Who's That Girl?
Arthur Von Frankenberg sculpted his figures from a live model. Her name was Leone Osborne, a
celebrated English model of the day. The story goes that one day, while painting and entertaining
some friends at the same time in his new art-filled studio, one of his visitors looked around
for a place to dispose of his cigar ashes and found none. Leone, who was posing for the current
work at hand, realized the man's concern and jumped up from the divan and picked up a large Benares
brass bowl, which was a full three feet across and had been sitting on a taboret. She struck
an eccentric pose and offered it to the visitor for his ashes. Everyone laughed at the new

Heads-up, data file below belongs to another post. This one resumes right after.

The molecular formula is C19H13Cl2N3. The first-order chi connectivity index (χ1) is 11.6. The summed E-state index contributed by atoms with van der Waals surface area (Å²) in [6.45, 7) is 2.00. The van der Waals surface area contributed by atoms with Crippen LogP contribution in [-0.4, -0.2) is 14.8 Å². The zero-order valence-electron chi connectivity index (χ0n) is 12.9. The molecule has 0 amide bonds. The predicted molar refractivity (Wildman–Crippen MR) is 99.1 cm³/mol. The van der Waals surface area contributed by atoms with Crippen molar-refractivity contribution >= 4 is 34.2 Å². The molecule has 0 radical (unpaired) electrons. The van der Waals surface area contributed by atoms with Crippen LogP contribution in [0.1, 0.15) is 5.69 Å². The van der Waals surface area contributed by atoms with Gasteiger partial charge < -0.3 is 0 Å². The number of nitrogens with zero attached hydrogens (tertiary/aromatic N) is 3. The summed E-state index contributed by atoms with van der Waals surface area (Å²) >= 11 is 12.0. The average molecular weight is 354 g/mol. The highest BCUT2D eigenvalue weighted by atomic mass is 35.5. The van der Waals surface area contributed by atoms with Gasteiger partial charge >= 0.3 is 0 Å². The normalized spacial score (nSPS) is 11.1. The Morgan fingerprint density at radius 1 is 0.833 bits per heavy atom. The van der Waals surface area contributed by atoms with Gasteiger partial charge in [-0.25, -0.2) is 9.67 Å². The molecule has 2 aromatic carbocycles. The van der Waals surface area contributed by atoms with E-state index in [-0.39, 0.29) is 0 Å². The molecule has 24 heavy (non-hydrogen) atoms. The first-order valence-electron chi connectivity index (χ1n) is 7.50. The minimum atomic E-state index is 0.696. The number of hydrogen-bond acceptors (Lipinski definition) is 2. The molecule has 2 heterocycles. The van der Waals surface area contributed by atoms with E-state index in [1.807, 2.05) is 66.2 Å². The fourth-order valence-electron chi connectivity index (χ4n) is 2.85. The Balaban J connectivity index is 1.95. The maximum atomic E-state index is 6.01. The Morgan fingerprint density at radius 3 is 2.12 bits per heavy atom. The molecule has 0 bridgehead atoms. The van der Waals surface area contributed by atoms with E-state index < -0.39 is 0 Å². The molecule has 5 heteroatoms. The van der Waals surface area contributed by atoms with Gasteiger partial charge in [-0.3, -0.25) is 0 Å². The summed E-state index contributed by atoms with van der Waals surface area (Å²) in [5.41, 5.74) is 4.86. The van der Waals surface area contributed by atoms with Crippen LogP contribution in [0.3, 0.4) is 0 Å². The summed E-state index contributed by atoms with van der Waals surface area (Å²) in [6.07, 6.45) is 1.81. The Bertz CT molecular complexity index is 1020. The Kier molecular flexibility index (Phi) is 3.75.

five foot six inch ashstand!
The success of the ash reciever led to a whole series of flower holders, ashtrays, lamps, ashstands, bookends, etc for the home. Miss Osborne remained the model for the entire series.
Von Frankenberg captured the nude female figure with its enticing beauty without any suggestion of vulgarity. He used as his slogan the words of Anatole France, "The most beautiful draperies are despicable compared with the lines of a beautiful body. Art is the representation of nature and nature is preeminently the human body; it is nude."
What Sculptors Want
Following its policy of writing a daily human interest story, the New York World-Telegram has lately turned to the
lives and opinions of well known artists' models. For sculpture it presented Miss Leone Osborne, a broad beamed young
woman with a great deal of brown hair, proud of her profession and only too willing to be quoted.
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